Anyway, what do you think?

EDIT: A more specific question:

Are science, religion and also philosophy based on the same foundations?

In a minority sense science does have a religious nature. Why would one champion experimentally obtained facts over self interest? What sort of ridiculous thing would this be; but it happens--on occasion. If it doesn't the practitioners are not practicing science, but pretending. Tell me why one should not, without some rather bazaar notions of proper behavior. Science only survives, when it does, when self interest, on average, positively correlates with objectively obtained deductions. Look at the Global Warming B.S. Science lost. Self interest prevails, because of weak correlation. Nothing new under the Sun.
 
  • #26
mjsd
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This in my opinion raises the question of how we define "religion". ...... Alot of religions emphasize understanding the world at a deeper level and give a more personal approach to it. They lack the clear hirearchical structure of the Abrahamic religions and many of them do not give any ethical codes to live to (and all those things.)

Since you have realised that "religion" may not be as black and white as you may hope it can be defined, it means that your original yes/no question on whether Science is a religion is kind of meaningless. you need a better definition of what you meant by "religion" first (as someone else has already mentioned).

I would start from the very basics and then move on if we can:

BOTH, in my opinion, require the same belief as a starting point- Belief that what they are doing is right. .......

One important point to remember is that this "starting point" is usually regarded as fixed for "religion" (normal usage of the term), while the so-called starting point for "Science" can be evolving based on our interactions with the world. And so there is a difference. (but of course, it still depends on how you define "religion")

For a better discussion see (links):
Taking Science on faith, by Paul Davies
and the subsequent discussion by leading scientists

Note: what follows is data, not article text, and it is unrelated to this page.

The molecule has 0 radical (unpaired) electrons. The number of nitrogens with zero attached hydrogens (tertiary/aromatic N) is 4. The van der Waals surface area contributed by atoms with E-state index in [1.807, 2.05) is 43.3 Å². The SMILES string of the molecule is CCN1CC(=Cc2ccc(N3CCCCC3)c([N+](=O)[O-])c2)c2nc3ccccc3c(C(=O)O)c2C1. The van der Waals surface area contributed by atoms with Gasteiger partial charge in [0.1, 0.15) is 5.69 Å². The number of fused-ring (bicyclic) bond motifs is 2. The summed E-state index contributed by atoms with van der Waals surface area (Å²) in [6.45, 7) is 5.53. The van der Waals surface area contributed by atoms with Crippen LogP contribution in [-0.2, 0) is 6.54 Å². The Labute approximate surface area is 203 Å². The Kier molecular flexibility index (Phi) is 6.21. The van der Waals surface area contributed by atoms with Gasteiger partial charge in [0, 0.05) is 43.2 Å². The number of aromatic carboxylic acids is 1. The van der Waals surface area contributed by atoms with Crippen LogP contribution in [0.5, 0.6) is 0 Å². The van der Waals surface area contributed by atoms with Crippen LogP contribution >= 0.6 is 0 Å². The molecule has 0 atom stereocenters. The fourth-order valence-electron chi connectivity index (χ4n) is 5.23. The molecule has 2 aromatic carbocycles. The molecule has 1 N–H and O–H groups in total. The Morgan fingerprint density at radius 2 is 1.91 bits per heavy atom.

(I personally quite like Lee Smolin's response) http://www.edge.org/discourse/science_faith.html
 
  • #27
jambaugh
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Again,as I said in my previous post, I think we should acknowledge the difference between religions as well. There are a lot of religions that are based on the same fundamental principle as science is: To find out how the world works.
That is not the fundamental principle of science. It is the motivation. The fundamental principle of science is that this quest is defined only within a context of empirical epistemology. This makes it totally distinct from religions. Epistemology shapes the very foundation of the subject including what we mean by "the world" and what we mean by "how it works".

These religions are more based on self-finding and hightened sensing and so on (not really aan expert so can't go into specifics).
i.e. the epistemology of "wishing makes it so" and "nothing you can tell me will make me stop believing"...
True they make some assumptions (as does science) and they have a more "personal" approach (meaning they are not meant to be provable to everyone, just yourself). This more modern approach that it does not really matter how you approach the subject of learning more about the universe is very far from the abrahamic religions that we all know. The difference is that it has a spiritual approach.
More modern? Its been around as long as man has appreciated his own mortality and began double think to deny the empirical evidence of his eyes. All this reversion to "personal" religion has done is allow the individual to escape the one redeeming quality of the traditional religious dogmas, namely the imposition of personal discipline and responsibility.